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How to Create a Magazine for Free


Writers, editors and artists who want to start their own magazines do not need to spend thousands of dollars on operational costs. Recent advancements in publishing software, all-in-one printers and digital cameras have made it possible to make magazines from home. The average person can create a magazine for free with the help of a computer, a few friends and a little creativity.

Solicit stories from friends and family members with interesting stories. These stories should revolve around a single question or issue in order to maintain consistency in the magazine's editorial vision.

Pick through old poems, school papers and editorial letters as filler material for your free magazine. An editor can insert quotes and entire sections of these documents to guide the reader through the magazine's myriad offerings.

Draw from stock photography and digital images in your hard drive to add visual elements to a free magazine. There should be a cover photo as well as an appropriate photo for each story to help readers mark different sections of the magazine.

Locate free software for portable digital files (PDFs) to create online versions of your free magazine. PrimoPDF has free software compatible with Microsoft office applications that is ideal for an editor looking to distribute his work to larger audiences.

Develop a page template in your word processing software to replicate the page layout for each magazine. An editor who maintains consistent fonts, borders and page breaks adds a professional touch to his magazine.

Tinker with your home printer to figure out page sizes and settings that allow for the best magazine layout possible. Most printers can handle 11 inch by 17 inch paper, which can be folded horizontally to create an 11 inch by 8.5 inch magazine for optimal reading.

Test out different methods of binding a free magazine before distributing copies to interested parties. Most self publishers use heavy-duty staples along the folded edge of magazines to keep pages together during delivery. Your magazine may be small enough to be bound with a strong rubber band that runs through the center pages of the publication.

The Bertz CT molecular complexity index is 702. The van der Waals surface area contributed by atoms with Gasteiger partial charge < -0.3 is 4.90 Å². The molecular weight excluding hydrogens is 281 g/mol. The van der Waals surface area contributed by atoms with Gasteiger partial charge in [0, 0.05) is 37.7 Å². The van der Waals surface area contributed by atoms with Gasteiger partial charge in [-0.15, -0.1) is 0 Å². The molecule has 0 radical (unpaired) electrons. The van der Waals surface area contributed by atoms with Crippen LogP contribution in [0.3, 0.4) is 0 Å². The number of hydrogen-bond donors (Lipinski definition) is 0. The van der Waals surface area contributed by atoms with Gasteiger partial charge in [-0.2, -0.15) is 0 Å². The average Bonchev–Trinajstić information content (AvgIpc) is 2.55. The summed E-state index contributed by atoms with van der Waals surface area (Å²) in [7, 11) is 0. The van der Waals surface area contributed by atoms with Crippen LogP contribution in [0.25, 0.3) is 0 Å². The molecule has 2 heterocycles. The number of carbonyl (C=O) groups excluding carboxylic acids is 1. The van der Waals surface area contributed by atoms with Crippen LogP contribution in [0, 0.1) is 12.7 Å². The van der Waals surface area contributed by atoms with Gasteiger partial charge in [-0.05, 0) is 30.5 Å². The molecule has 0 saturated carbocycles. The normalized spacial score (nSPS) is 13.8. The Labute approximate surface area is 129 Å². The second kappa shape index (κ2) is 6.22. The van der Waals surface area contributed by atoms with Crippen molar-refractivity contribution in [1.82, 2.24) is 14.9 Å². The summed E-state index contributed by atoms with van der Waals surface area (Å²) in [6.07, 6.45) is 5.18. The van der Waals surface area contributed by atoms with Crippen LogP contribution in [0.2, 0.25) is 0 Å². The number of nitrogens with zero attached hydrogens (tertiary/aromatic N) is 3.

Gather your closest friends and colleagues together for a magazine assembly party before sending out copies. Each person should be assigned to a specific task including folding, stapling and applying mail labels to make the process go faster.

Tip
  • Run each edition of your free magazine through a gauntlet of proofreading and editing sessions. Each story, letter and poem should be given to at least three people to prevent spelling errors as well as factual mistakes that ruin the credibility of a new magazine.
Warning
  • Begin the long process of finding distributors months ahead of publishing your first magazine. Editors should approach independent book sellers, music shops and other small companies that may be amenable to carrying new publications. These editors should expect plenty of rejection and the possibility that their favorite businesses may not want to carry unknown magazines.
About the Author

Nicholas Katers has been a freelance writer since 2006. He teaches American history at Carroll University in Waukesha, Wis. His past works include articles for "CCN Magazine," "The History Teacher" and "The Internationalist" magazine. Katers holds a bachelor's degree and a master's degree in American history from University of Wisconsin-Green Bay and University of Wisconsin-Milwaukee, respectively.

Photo Credits
  • Photo by Álvaro Daniel González Lamarque